recognise and manage such anxiety and other emotional
responses to natural disaster threat will enhance
successful coping, promote more adequate
preparedness, and ensure that preparedness measures
are reinforced by experienced stress reduction and
competence in an emergency situation (e.g., Reser,
1980, 1996; Reser & Morrissey, 1995; Morrissey &
Reser, 2001). The intervention is also viewed as
having substantial preventive value in reducing
post-traumatic stress.
Methodology
The study was an evaluation or outcome study,
involving a naturally occurring variable/event (a severe
cyclone warning) as well as the presence or absence of
an earlier psychological intervention. The methodology
of the study conformed to what is known as a ‘pre-test –
post-test control group design’ (e.g., Campbell &
Stanley, 1963; Singleton & Straits, 1999). See Table 1.
Essentially this is a study in which measures are taken
both before and after an experimental procedure or a
trialed intervention. In this research the methodology
also included a second or ‘hanging’ control group, which
was only surveyed following the cyclone warning to
independently assess the effect of the pre-season survey
itself. The research can also be considered an evaluation
study in that a primary objective was to evaluate the
effectiveness of a planned intervention (e.g., Lipsey &
Cordray, 2000; Posavac & Carey, 1997; Rossi, Freeman
& Lipsey, 1999). The study employed an experimental
design and survey methodology which involved
440 residents completing two sequential questionnaires,
each of which was approximately nine pages in length,
depending on research condition and pre or post-event
version, with a further 200 residents completing
a post-event only version (Reser & Morrissey, 2000).
Participant households were selected using a stratified
street and house sampling procedure, and were
randomly assigned to each of the three research
conditions. The Cairns suburbs included in the study
were essentially from Trinity Park north, including the
suburbs of Trinity Park, Smithfield, Trinity Beach,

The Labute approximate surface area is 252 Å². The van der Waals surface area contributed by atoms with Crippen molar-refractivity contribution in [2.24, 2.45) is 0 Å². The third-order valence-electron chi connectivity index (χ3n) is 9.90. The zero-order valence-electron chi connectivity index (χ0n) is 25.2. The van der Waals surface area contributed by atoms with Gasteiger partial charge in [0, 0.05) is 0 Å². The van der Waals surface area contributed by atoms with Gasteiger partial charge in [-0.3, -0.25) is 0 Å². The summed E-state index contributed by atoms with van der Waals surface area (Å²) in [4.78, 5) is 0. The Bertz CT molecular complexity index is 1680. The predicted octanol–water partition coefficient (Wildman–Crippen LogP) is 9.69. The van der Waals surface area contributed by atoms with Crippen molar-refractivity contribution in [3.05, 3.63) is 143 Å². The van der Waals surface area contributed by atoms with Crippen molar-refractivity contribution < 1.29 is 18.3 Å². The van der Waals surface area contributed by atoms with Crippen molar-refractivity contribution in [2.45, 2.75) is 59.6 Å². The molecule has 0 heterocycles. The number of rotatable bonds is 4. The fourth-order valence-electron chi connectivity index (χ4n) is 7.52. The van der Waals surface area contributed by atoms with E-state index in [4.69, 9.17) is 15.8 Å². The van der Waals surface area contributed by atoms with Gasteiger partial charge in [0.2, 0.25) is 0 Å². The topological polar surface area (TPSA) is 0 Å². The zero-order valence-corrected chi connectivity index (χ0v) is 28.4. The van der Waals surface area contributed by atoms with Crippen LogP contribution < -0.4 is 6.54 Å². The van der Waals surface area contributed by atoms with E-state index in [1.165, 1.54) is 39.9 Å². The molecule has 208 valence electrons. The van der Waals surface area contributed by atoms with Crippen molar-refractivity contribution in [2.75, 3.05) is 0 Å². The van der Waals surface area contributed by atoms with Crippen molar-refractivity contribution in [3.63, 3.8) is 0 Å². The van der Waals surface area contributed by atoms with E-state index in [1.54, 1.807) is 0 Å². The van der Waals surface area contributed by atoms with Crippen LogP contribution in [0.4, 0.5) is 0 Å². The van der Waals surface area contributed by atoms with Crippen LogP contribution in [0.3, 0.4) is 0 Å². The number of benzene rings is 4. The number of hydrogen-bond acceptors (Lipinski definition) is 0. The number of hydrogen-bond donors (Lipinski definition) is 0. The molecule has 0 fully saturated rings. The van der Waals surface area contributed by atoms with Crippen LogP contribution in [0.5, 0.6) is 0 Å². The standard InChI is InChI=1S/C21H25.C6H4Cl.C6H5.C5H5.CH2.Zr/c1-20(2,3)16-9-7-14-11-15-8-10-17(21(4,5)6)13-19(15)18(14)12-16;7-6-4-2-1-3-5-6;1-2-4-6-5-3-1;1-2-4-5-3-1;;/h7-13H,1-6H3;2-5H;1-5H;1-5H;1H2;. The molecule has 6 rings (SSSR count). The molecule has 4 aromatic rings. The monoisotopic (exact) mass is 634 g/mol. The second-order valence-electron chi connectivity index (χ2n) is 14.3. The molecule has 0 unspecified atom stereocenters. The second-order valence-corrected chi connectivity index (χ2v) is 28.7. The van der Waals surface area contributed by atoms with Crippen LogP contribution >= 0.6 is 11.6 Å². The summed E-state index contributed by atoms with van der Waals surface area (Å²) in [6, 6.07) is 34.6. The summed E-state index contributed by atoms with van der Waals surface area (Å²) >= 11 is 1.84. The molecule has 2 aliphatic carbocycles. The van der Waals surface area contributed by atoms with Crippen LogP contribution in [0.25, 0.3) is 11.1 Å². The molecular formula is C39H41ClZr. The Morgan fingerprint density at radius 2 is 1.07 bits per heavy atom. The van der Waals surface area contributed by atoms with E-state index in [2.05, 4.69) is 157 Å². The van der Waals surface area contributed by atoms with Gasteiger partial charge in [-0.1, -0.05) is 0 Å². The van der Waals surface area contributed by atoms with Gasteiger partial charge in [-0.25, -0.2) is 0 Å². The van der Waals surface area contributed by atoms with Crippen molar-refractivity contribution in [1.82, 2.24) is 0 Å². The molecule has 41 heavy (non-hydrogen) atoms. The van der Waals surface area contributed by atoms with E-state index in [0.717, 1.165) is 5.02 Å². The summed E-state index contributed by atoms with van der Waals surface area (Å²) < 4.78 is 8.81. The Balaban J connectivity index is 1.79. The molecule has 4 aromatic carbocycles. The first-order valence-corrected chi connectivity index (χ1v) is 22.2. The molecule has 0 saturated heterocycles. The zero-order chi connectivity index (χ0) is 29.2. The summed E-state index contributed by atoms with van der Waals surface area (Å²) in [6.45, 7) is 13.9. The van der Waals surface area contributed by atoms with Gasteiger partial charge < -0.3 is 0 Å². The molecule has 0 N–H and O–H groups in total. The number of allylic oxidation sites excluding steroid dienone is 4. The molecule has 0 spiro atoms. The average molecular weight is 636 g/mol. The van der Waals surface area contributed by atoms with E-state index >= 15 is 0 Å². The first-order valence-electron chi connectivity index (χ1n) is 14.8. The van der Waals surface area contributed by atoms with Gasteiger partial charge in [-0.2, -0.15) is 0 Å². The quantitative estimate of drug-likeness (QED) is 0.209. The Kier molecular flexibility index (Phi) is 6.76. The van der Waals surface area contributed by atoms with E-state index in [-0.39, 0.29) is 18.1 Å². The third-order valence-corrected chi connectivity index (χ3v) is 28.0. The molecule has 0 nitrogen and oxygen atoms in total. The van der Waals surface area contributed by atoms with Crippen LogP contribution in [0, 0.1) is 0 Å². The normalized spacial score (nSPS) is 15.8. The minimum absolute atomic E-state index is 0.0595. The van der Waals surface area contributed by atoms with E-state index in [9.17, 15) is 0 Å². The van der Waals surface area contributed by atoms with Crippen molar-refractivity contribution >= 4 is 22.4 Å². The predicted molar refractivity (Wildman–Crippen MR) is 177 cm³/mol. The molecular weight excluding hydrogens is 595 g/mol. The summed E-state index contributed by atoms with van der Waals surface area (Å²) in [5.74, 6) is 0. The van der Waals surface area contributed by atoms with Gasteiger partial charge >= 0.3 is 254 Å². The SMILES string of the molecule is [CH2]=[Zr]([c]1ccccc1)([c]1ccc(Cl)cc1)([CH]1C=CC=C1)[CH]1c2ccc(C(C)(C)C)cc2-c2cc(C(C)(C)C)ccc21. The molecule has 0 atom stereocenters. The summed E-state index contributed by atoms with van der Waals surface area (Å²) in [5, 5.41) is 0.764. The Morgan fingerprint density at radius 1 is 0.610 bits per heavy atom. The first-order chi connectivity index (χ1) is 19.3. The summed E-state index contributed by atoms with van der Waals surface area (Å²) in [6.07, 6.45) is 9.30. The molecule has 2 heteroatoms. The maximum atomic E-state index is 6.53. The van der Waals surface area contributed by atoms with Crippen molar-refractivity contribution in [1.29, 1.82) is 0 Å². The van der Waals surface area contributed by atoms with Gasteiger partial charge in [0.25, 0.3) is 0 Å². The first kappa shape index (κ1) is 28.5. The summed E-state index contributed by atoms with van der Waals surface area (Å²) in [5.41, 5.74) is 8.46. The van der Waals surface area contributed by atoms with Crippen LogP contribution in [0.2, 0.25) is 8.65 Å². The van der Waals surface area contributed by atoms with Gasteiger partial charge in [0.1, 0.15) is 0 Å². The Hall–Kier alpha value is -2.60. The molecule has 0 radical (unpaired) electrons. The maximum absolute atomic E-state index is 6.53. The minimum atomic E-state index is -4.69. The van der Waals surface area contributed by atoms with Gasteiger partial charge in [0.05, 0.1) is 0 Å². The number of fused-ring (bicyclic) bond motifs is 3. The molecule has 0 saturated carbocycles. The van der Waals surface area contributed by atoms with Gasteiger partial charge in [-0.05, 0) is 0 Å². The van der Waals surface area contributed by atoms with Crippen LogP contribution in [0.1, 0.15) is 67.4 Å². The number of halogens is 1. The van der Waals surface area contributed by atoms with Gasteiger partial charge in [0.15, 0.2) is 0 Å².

Kewarra Beach, Clifton Beach, and Palm Cove. These
Coming to terms with the aftermath
suburbs were selected for logistical reasons, as well as
the fact that they were particularly ‘vulnerable’ to
cyclonic winds and storm surge threat. The sampled
area included some areas of relative safety and elevated
ground, extending to the hills on the western side of
Captain Cook Highway, and representative strata of
socio-economic circumstances. A return rate of
72 per cent and attrition rate of only 28 per cent were
surprisingly good for a survey-based study, reflecting
a drop-off/pick-up procedure and careful nonreturn
follow-up, as well as impressive co-operation and
interest on the part of residents of these Northern Beach
communities.
The 1996/1997 cyclone season
in Cairns
The initiating of the preseason community survey was
delayed by a late funding decision in December of 1996.
The survey was nonetheless undertaken between the
14th and the 21st of December, 1996, in Cairns, North
Queensland. While the original research intention was
to collect pre-event data in both Cairns and Townsville,
thereby maximising the opportunity of encountering a
threat situation, ultimate funding and timing did not
allow for this more comprehensive undertaking. One
half of the 440 households surveyed at this point in